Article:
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Research Themes

The Centre’s research agenda revolves around two research clusters:

Research Cluster I: The Future of Professional Financial Expertise

In what ways is technological innovation prompting a recalibration of professional expertise in various financial domains?  Will this innovation force organisations in the sector to reconfigure themselves? What are the skills that professionals will need to use technology to deliver better outcomes for their stakeholders, as well as to survive and thrive in the future?

Automation and digitisation are making the operations of financial systems increasingly complex and difficult to grasp, just as they promise to deliver exponential improvements in analytical power. The emergence of AI, machine learning, and Big Data adds layers of expertise as well as the ability to decentralise decision making. This constitutes a challenge to traditional organisational structures.

What are the implications of this combined growth of intelligence and complexity on professional judgment across the financial professions? Who will be its winners and losers? How is the interface between human and non-humans being re-negotiated and no implications for expert ways of knowing and seeing?

This cluster investigates changes in various forms of professional expertise in relationship to:

tensions between existing and new skillsets;

the emergence of new professional positions and shifts in professional hierarchies (e.g., the role of risk officers)

the increased relevance of skillsets from physics and other STEM subjects;

the emergence of hybridised patterns of expertise;

new forms of, and conflicts around, jurisdiction in relationship to expertise;

the globally distributed character of financial expertise, in conjunction with changes in the nature of financial services firms and how they organize themselves both functionally and geographically;

tensions in the balance between objectivity and judgment in professional financial expertise;

and the impact of all these changes on firms’ performance.


Research Cluster II: Ethics and Algorithms

This cluster investigates the major ethical and regulatory challenges raised by technological innovation in finance. How do emerging financial technologies influence human behaviour? How should we seek to anticipate, evaluate, and intervene on their impact? How should regulators and policy makers respond to emerging new types of financial service providers and to new types of financial services?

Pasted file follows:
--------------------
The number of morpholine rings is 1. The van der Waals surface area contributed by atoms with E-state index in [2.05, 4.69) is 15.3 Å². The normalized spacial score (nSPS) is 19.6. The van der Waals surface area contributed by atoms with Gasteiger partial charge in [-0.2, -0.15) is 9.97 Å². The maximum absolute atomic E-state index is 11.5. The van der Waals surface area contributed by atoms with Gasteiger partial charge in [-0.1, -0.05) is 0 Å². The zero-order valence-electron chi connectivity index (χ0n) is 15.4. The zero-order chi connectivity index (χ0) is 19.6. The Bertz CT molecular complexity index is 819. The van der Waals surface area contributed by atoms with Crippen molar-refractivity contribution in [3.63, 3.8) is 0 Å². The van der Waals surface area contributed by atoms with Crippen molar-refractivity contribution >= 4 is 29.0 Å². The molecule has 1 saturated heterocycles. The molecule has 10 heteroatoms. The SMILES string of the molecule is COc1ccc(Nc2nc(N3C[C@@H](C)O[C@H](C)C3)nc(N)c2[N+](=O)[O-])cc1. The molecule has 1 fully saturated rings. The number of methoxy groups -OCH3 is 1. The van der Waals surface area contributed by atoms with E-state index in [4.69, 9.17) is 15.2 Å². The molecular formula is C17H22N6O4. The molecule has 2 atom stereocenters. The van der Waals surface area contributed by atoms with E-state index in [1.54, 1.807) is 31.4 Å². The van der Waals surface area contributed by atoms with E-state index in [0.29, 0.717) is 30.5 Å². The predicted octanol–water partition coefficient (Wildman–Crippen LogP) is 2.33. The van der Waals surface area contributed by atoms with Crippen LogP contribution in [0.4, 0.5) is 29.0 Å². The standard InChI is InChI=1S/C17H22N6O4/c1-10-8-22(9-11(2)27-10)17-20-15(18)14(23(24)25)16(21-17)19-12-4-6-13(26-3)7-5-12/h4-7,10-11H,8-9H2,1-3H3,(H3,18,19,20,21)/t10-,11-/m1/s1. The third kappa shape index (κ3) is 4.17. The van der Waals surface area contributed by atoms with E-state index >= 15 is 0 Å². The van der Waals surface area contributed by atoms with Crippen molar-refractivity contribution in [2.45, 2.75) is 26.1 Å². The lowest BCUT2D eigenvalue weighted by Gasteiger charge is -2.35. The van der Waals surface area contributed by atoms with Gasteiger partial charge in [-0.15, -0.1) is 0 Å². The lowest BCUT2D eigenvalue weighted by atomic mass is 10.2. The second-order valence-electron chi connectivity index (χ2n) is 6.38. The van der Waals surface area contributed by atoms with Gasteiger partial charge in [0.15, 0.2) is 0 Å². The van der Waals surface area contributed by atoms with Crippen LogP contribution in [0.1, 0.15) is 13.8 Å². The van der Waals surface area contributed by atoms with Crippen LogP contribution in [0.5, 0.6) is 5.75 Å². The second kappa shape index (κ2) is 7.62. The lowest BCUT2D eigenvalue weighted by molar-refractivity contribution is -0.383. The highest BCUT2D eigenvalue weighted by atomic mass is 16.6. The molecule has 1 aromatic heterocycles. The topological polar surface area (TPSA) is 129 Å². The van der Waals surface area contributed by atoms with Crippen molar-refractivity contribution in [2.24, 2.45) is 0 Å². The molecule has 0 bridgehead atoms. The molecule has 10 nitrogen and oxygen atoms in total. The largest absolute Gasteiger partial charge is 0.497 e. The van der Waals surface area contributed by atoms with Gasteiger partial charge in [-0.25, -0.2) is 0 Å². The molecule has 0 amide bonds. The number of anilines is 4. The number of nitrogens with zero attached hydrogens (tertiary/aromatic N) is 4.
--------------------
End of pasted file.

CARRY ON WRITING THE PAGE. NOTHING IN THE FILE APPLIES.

One of the central themes of Bladerunner – the uncertain capacity that robots have for ethical responses – is particularly challenging for financial markets that are becoming increasingly reliant on AI and machine learning.

In the Ethics of Finance in the Age of Machines research cluster, we investigate the social practices of ascribing agency, responsibility, and accountability across humans and non-humans in the world of electronic finance.

We deal, among others, with questions such as:

Who is held accountable for what within financial transactions? If AI interventions have the potential to create market disruptions or to become uncontrollable, where does responsibility lie?

Can we find any moral, social or political rules embedded in a cryptocurrency? Are cryptocurrencies seen and used as money, as an investment asset, or as several things at once? Where does their legitimacy come from, and are they perceived differently by their designers than by their users? Is there such a thing as an ethical or unethical cryptocurrency?

What are the consequences when social media algorithms interfere with financial transactions? To what extent does this interference alter decision-making in markets, and are we seeing long term behavioural changes as a consequence of social media algorithms? What are the ethical and regulatory implications of this changed landscape?